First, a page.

six grammys
Grammy Watch: Will a One Direction Member Finally Earn a Nomination?
Over the course of their five albums and six Top 10 hits together, One Direction received exactly zero Grammy nominations. So can the 1D guys at long last snap their cold streak, now as solo artists?

Earlier this month, sleeping pop giant One Direction notched a rather remarkable chart achievement, despite being on hiatus for over a year: all five members of the mega-selling British group have now earned at least one solo top 40 hit on the Billboard Hot 100 chart.

Louis Tomlinson was the final member to join the club when “Back to You,” featuring Bebe Rexha and Digital Farm Animals, recently debuted at No. 40 on the chart. Liam Payne and Niall Horan each have current Top 20 hits with “Strip That Down” and “Slow Hands,” respectively, while Harry Styles and Zayn have each entered the Top 10 on their ownm with songs like “Sign of the Times” and “Pillowtalk.”

All five of the 1D lads are doing quite well for themselves, and all five have released new music since the start of 2017… and thus, would be eligible for the 2018 Grammy Awards. However, history’s working against the quintet of burgeoning stolo stars: Over the course of their five albums and six Hot 100 Top 10 hits together, One Direction received exactly zero Grammy nominations.

Keep reading

Photo from Lady Gaga’s “day in the life” takeover on Instagram.

Today, our Instagram story is a day in the life of Lady Gaga (@ladygaga), who is out promoting “Perfect Illusion,” her first new pop song in three years. “This record is about me personally as I bring the woman I was in the past into the woman I’ll be in the future,” the six-time Grammy winner told Fresh 102.7 FM in New York City on Monday, about her much-anticipated fifth album. “This is not me being like, ‘Oh, this is the real me, surprise!’ This is just where I am in my life right now, how I feel right now. I always change. Whenever I make a new record, it always teaches me something.”
Tap our profile pic to see more from Gaga. 🎤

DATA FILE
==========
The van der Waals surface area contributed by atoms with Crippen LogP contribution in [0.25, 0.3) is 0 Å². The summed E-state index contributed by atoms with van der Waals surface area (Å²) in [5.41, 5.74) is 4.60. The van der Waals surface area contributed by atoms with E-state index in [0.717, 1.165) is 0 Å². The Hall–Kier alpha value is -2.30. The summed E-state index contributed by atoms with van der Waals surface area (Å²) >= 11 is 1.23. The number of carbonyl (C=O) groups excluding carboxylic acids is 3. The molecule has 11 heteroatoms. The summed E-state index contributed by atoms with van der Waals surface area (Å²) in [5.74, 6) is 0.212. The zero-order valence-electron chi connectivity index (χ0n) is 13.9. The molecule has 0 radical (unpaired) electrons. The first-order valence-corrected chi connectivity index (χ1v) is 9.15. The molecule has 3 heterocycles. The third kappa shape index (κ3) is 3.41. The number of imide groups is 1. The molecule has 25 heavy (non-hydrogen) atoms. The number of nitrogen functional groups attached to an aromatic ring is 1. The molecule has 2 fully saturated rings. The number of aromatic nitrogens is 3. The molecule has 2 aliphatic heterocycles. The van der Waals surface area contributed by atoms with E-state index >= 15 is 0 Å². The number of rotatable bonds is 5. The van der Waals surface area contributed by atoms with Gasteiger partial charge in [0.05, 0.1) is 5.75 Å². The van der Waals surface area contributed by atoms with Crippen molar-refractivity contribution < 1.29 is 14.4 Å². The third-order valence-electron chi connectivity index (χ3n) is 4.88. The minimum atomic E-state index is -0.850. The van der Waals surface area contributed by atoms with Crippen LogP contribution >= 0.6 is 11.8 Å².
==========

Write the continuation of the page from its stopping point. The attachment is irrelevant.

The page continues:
By nominating Styles, the Grammys get to anoint a new figure in rock music who is already immensely popular and heralded by critics. What’s the downside here?

A quick note about a major category that has been remained untouched in this dissection: Best New Artist. It is possible that one of the 1D boys (maybe Harry, or Niall) snags a nomination in the Big Four category, but more likely that Grammy voters classify them as not-new due to their earlier stardom within One Direction. […] Styles has the best chance at showing up here, but remains a long shot. More likely he’ll show up in a rock category, cause a bunch of grumpy responses from rock fans and help secure 1D member’s first Grammy nod. Six years after their debut album arrived in the U.S., it’s about time the boys participate in music’s biggest night.

This essay is one in a series celebrating deserving artists or albums not included on NPR Music’s list of 150 Greatest Albums By Women.

When Red was released in 2012, Taylor Swift was unequivocally America’s sweetheart. At 22, she had achieved massive country-crossover success with the release of her previous two albums, Fearless and Speak Now, which alone had spawned ten Top 40 hits and earned her six Grammys, including one for album of the year for Fearless. Given the commercial and critical acclaim, it was hard to imagine how she’d sustain her momentum. Positioned as a loveable underdog — albeit the kind who gets her heart broken by the likes of John Mayer and Jake Gyllenhaal, and whose award victories get disrupted by Kanye West — Red saw Swift seize the moment and embrace her dark horse status. Fearless may have established her as a capable teenage singer-songwriter, but Red is the album that solidified her confidence, sexuality and identity as a bonafide force to be reckoned with.

Red is, in many ways, a transition album. Sonically, it traverses Swift’s country roots and enters proper pop territory, a sphere she would eventually dominate with her colossal album 1989 two years later. With the help of top-tier collaborators, most notably super-producer Max Martin, Red agily dabbles in dubstep, dance-pop and even Brit-rock. Given the fickle nature of Billboard trends and teenage fans, these aesthetic choices were all legitimate risks, even if they were very much of the zeitgeist. That’s not to say Red completely strays from the country sounds of works past: Songs like “Stay Stay Stay” and “I Almost Do” are very much the sonic bread and butter of Swift’s repertoire. Red just expands the range of sounds she’s capable of embracing.